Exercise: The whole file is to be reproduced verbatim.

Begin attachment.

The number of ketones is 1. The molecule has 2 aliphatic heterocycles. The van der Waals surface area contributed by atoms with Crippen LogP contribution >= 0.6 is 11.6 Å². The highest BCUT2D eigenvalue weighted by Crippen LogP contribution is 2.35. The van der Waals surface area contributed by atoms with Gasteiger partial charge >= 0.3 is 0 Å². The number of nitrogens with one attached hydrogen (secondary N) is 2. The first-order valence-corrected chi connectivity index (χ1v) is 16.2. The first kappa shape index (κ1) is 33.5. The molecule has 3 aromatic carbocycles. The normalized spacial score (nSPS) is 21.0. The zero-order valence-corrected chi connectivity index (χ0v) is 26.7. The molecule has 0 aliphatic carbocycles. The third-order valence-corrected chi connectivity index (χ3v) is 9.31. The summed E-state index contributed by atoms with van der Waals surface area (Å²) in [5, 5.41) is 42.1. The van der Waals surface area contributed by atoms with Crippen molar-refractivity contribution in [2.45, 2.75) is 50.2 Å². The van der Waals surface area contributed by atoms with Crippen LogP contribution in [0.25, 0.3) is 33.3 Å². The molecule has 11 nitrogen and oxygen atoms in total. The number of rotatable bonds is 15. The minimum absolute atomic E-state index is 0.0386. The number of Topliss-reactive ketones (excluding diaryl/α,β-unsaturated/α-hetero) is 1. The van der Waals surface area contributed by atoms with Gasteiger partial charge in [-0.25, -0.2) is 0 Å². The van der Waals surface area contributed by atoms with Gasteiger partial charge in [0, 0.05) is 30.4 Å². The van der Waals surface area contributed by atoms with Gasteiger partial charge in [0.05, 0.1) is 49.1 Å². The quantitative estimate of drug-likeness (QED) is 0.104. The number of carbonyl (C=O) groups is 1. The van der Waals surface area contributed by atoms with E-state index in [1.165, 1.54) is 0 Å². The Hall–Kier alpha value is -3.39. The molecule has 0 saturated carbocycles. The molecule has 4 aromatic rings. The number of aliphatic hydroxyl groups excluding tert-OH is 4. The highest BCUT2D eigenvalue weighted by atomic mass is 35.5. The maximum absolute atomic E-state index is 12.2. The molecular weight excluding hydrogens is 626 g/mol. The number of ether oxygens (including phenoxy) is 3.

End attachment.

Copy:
The number of ketones is 1. The molecule has 2 aliphatic heterocycles. The van der Waals surface area contributed by atoms with Crippen LogP contribution >= 0.6 is 11.6 Å². The highest BCUT2D eigenvalue weighted by Crippen LogP contribution is 2.35. The van der Waals surface area contributed by atoms with Gasteiger partial charge >= 0.3 is 0 Å². The number of nitrogens with one attached hydrogen (secondary N) is 2. The first-order valence-corrected chi connectivity index (χ1v) is 16.2. The first kappa shape index (κ1) is 33.5. The molecule has 3 aromatic carbocycles. The normalized spacial score (nSPS) is 21.0. The zero-order valence-corrected chi connectivity index (χ0v) is 26.7. The molecule has 0 aliphatic carbocycles. The third-order valence-corrected chi connectivity index (χ3v) is 9.31. The summed E-state index contributed by atoms with van der Waals surface area (Å²) in [5, 5.41) is 42.1. The van der Waals surface area contributed by atoms with Crippen molar-refractivity contribution in [2.45, 2.75) is 50.2 Å². The van der Waals surface area contributed by atoms with Crippen LogP contribution in [0.25, 0.3) is 33.3 Å². The molecule has 11 nitrogen and oxygen atoms in total. The number of rotatable bonds is 15. The minimum absolute atomic E-state index is 0.0386. The number of Topliss-reactive ketones (excluding diaryl/α,β-unsaturated/α-hetero) is 1. The van der Waals surface area contributed by atoms with Gasteiger partial charge in [-0.25, -0.2) is 0 Å². The van der Waals surface area contributed by atoms with Gasteiger partial charge in [0, 0.05) is 30.4 Å². The van der Waals surface area contributed by atoms with Gasteiger partial charge in [0.05, 0.1) is 49.1 Å². The quantitative estimate of drug-likeness (QED) is 0.104. The number of carbonyl (C=O) groups is 1. The van der Waals surface area contributed by atoms with E-state index in [1.165, 1.54) is 0 Å². The Hall–Kier alpha value is -3.39. The molecule has 0 saturated carbocycles. The molecule has 4 aromatic rings. The number of aliphatic hydroxyl groups excluding tert-OH is 4. The highest BCUT2D eigenvalue weighted by atomic mass is 35.5. The maximum absolute atomic E-state index is 12.2. The molecular weight excluding hydrogens is 626 g/mol. The number of ether oxygens (including phenoxy) is 3.